Back in October during the annual CMJ Music Festival, viagra 60mg Zach and I had our first house-crashing. In between their showcases at Maxwell’s and Spike Hill, my brother Mark and his band, Capybara, stayed with us for several days. Just when I thought the rock and roll was over, Mark asked me if they could shoot a live session — in my dining room. (!)
Fast forward a few months and I finally got to see footage of their impromptu session, which I am excited to share. Capybara’s new album Dave Drusky was released last week on Amazon & iTunes and they performed and recorded several songs from the new LP IN MY HOUSE. So proud. Enjoy!
CAPYBARA / Neighbor Crimes / CMJ 2011 (Brooklyn, NY)
Back in October during the annual CMJ Music Festival, this site Zach and I had our first house-crashing. In between their showcases at Maxwell’s and Spike Hill, my brother Mark and his band, Capybara, stayed with us for several days. Their new album Dave Drusky is out today and I couldn’t be prouder. [stream it free on AOL’s Spinner blog!]
Naturally, I grabbed my camera while they were here. It was one of those late October Saturdays where the light was perfectly golden, the promises of summer near, the flowers still blooming.
It was warm, just like this music makes me feel.
[P.S. Mark – I’m so proud. Please move back to Brooklyn.]
Thanks to a great tip from Tricia Vita over at Amusing the Zillion, pills I learned of a recently-opened exhibit at the CLAMPART gallery in Chelsea featuring the work of photographer Stephen Wilkes, pharm whose masterpiece of Coney Island is below.
This photograph is part of Wilkes’ collection called “Day to Night,” and the pieces are impressive: huge composite photographs of iconic New York landscapes capturing the ebb and flow of the human masses — and the ever-changing light. In an interview with the Village Voice, he describes his process:
It dawned on me, I’m studying New York as an emergent life form, and the way you can see the city flow, it’s a form of emergent behavior. You realize that the pedestrians are communicating, the cabs, all these elements are coming together and creating a complex life form. In a way that’s how the city works. And, in a strange way, photographically, it’s almost an emergent form, the concept of a single photo is being changed in this way.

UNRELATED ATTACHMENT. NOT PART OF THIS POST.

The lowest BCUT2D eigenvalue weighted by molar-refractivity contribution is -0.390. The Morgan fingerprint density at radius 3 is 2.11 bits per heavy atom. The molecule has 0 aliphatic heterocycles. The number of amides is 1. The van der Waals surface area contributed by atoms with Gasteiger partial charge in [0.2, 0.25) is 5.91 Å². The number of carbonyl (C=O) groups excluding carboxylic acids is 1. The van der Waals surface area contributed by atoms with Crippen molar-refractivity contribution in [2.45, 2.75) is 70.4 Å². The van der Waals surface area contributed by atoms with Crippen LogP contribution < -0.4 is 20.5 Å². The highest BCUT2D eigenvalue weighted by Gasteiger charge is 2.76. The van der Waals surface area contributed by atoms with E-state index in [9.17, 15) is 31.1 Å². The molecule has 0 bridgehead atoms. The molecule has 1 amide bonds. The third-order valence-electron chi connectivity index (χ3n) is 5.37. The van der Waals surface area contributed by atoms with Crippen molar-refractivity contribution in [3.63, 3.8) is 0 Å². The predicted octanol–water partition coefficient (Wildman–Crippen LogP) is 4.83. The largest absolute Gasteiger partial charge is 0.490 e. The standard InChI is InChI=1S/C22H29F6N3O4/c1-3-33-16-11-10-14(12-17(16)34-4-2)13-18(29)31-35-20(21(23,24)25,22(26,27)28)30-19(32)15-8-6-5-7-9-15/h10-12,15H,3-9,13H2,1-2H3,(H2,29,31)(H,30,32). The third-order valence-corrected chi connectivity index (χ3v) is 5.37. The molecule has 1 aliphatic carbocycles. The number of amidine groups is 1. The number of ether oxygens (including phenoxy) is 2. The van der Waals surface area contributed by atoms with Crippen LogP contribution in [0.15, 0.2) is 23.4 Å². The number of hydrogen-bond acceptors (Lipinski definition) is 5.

I can’t wait to go check the gallery out and see his large format pieces up close and personal — the exhibition at CLAMPART runs through October 29th.
remedy on Flickr”>I’ve been a fan of Chris Arnade’s work for quite some time now, symptoms and his NYC portrait series are great testaments to the diverse cultural institutions you find all over the city in spades.
Recently, he’s been adding more fantastic photographs to his barbershop series, which features shops all over the city from Sunset Park to Greenpoint. I reached out to him this week to find out more about his inspiration for shooting this series and his thoughts. Chris elaborates:
“I spend lots of time in the more Latino neighborhoods where the barbershops and hairdressers are a big part of the culture. It’s often where people go to hang out, gossip, catch up on news. Besides being a hub of activity, I find many places are amazingly designed, with a lot of work put into the decoration.
Rarer, but my favorite, are the older places that often are time capsules. I also love people who put a lot of work into looking good, exhibiting their own fashion sense. Mirrors, I love mirrors. It’s rare that I get turned down shooting them; the owners are rightfully proud of both the stores, the design, and the job that they do.”
Check out some of his great barbershop portraits from around Brooklyn below, and click here to see more! Be sure to click on the photos to read more about the shops in Chris’ own words!